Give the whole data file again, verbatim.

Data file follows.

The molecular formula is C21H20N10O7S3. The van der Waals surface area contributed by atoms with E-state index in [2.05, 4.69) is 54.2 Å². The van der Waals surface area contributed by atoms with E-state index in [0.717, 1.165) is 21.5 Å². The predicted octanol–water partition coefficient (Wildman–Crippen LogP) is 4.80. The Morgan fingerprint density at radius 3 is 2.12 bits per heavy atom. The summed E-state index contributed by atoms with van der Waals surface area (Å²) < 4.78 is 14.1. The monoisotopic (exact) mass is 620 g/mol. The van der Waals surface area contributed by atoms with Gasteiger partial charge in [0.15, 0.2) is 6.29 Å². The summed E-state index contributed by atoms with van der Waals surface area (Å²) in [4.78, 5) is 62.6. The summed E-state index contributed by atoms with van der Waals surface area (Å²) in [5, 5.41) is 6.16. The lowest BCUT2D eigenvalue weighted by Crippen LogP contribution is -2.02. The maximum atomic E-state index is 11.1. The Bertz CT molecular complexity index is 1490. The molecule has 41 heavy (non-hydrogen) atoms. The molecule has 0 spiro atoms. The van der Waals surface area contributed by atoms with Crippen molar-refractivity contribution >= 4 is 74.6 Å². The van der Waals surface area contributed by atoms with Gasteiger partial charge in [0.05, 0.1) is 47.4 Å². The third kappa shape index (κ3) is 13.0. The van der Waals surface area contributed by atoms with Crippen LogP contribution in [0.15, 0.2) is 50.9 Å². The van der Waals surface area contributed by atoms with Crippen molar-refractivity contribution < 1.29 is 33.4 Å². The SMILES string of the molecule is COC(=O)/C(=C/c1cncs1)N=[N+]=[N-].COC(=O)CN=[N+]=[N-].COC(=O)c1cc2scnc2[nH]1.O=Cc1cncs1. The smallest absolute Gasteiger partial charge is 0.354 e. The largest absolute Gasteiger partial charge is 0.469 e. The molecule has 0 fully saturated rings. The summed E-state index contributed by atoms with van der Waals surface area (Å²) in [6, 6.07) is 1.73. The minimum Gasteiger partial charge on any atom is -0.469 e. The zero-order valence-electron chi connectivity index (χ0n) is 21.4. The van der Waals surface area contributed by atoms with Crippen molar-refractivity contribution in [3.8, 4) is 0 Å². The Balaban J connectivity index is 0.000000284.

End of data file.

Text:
The molecular formula is C21H20N10O7S3. The van der Waals surface area contributed by atoms with E-state index in [2.05, 4.69) is 54.2 Å². The van der Waals surface area contributed by atoms with E-state index in [0.717, 1.165) is 21.5 Å². The predicted octanol–water partition coefficient (Wildman–Crippen LogP) is 4.80. The Morgan fingerprint density at radius 3 is 2.12 bits per heavy atom. The summed E-state index contributed by atoms with van der Waals surface area (Å²) < 4.78 is 14.1. The monoisotopic (exact) mass is 620 g/mol. The van der Waals surface area contributed by atoms with Gasteiger partial charge in [0.15, 0.2) is 6.29 Å². The summed E-state index contributed by atoms with van der Waals surface area (Å²) in [4.78, 5) is 62.6. The summed E-state index contributed by atoms with van der Waals surface area (Å²) in [5, 5.41) is 6.16. The lowest BCUT2D eigenvalue weighted by Crippen LogP contribution is -2.02. The maximum atomic E-state index is 11.1. The Bertz CT molecular complexity index is 1490. The molecule has 41 heavy (non-hydrogen) atoms. The molecule has 0 spiro atoms. The van der Waals surface area contributed by atoms with Crippen molar-refractivity contribution >= 4 is 74.6 Å². The van der Waals surface area contributed by atoms with Gasteiger partial charge in [0.05, 0.1) is 47.4 Å². The third kappa shape index (κ3) is 13.0. The van der Waals surface area contributed by atoms with Crippen LogP contribution in [0.15, 0.2) is 50.9 Å². The van der Waals surface area contributed by atoms with Crippen molar-refractivity contribution < 1.29 is 33.4 Å². The SMILES string of the molecule is COC(=O)/C(=C/c1cncs1)N=[N+]=[N-].COC(=O)CN=[N+]=[N-].COC(=O)c1cc2scnc2[nH]1.O=Cc1cncs1. The smallest absolute Gasteiger partial charge is 0.354 e. The largest absolute Gasteiger partial charge is 0.469 e. The molecule has 0 fully saturated rings. The summed E-state index contributed by atoms with van der Waals surface area (Å²) in [6, 6.07) is 1.73. The minimum Gasteiger partial charge on any atom is -0.469 e. The zero-order valence-electron chi connectivity index (χ0n) is 21.4. The van der Waals surface area contributed by atoms with Crippen molar-refractivity contribution in [3.8, 4) is 0 Å². The Balaban J connectivity index is 0.000000284.